Al-Azhar keeps up campaign against Charlie Hebdo

Al-Azhar has criticized French authorities' silence over the controversial cartoons of the Prophet Muhammad recently republished by satirical magazine Charlie Hebdo.

al-monitor French President Emmanuel Macron observes a minute of silence in front of the plaque commemorating late police officer Ahmed Merabet to mark the third anniversary of the attack, in Paris, on Jan. 7, 2018. Two French jihadists who had sworn allegiance to al-Qaeda killed 11 people at Charlie Hebdo's offices in 2015 over the staunchly atheist magazine's satirical coverage of Islam and Prophet Mohammed.  Photo by CHRISTOPHE ENA/POOL/AFP via Getty Images.

Topics covered

terrorism, extremism, caricature, prophet muhammad, france, charlie hebdo, muslim brotherhood, al-azhar

Sep 21, 2020

CAIRO — It seems that the repercussions of the angry Islamic reactions to derogatory cartoons of Prophet Muhammad recently republished by French magazine Charlie Hebdo are far from over. 

Egypt's El-Nabaa newspaper published Sept. 13 a report released by the Foreign Missions' Department under Al-Azhar Sheikhdom stating that several European countries have refused a request from the department to open Al-Azhar offices on their territories to welcome more Al-Azhar missionaries in those countries.

According to the report, the Foreign Missions’ Department linked the rejection of the request to the media campaign that Al-Azhar Grand Imam Sheikh Ahmed el-Tayeb launched against Charlie Hebdo because of the republication of several caricatures deemed offensive to Prophet Muhammad.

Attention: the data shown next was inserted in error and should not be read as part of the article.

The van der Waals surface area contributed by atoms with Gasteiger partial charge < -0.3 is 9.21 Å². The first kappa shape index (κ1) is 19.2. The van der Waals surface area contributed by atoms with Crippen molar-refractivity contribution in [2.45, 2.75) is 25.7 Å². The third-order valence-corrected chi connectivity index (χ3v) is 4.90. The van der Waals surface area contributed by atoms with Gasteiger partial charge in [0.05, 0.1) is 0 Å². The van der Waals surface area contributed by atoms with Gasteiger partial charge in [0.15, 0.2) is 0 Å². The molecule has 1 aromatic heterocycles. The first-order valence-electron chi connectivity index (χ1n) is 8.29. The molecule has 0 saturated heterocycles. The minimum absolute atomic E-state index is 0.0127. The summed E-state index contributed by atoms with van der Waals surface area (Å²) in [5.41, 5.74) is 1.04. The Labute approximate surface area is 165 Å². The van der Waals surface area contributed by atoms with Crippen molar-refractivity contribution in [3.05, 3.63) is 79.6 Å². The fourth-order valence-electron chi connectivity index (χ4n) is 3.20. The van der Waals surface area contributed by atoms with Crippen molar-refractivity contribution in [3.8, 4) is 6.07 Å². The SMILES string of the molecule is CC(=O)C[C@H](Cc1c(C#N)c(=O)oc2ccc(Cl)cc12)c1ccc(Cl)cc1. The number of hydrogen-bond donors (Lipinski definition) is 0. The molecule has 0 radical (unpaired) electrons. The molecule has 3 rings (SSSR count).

Tayeb had issued a statement released in Arabic, English and French Sept. 3, stating that insulting the prophet is a breakdown of all humanitarian and civilized values.

Several regional newspapers and observers believe Tayeb’s statement openly criticized French President Emmanuel Macron, as it said “justifying such insult under the pretext of protecting freedom of expression is a misunderstanding of the difference between the human right to freedom and the crime against humanity under the plea of protecting freedom.”

In a press conference Sept. 1, Macron announced that he will not forbid or condemn the caricatures of Prophet Muhammad and justified that by saying France is a state that “enjoys freedom of expression and opinion and freedom of the press. It is not the president’s business at all to judge the editorial choices of a journalist or newsroom.”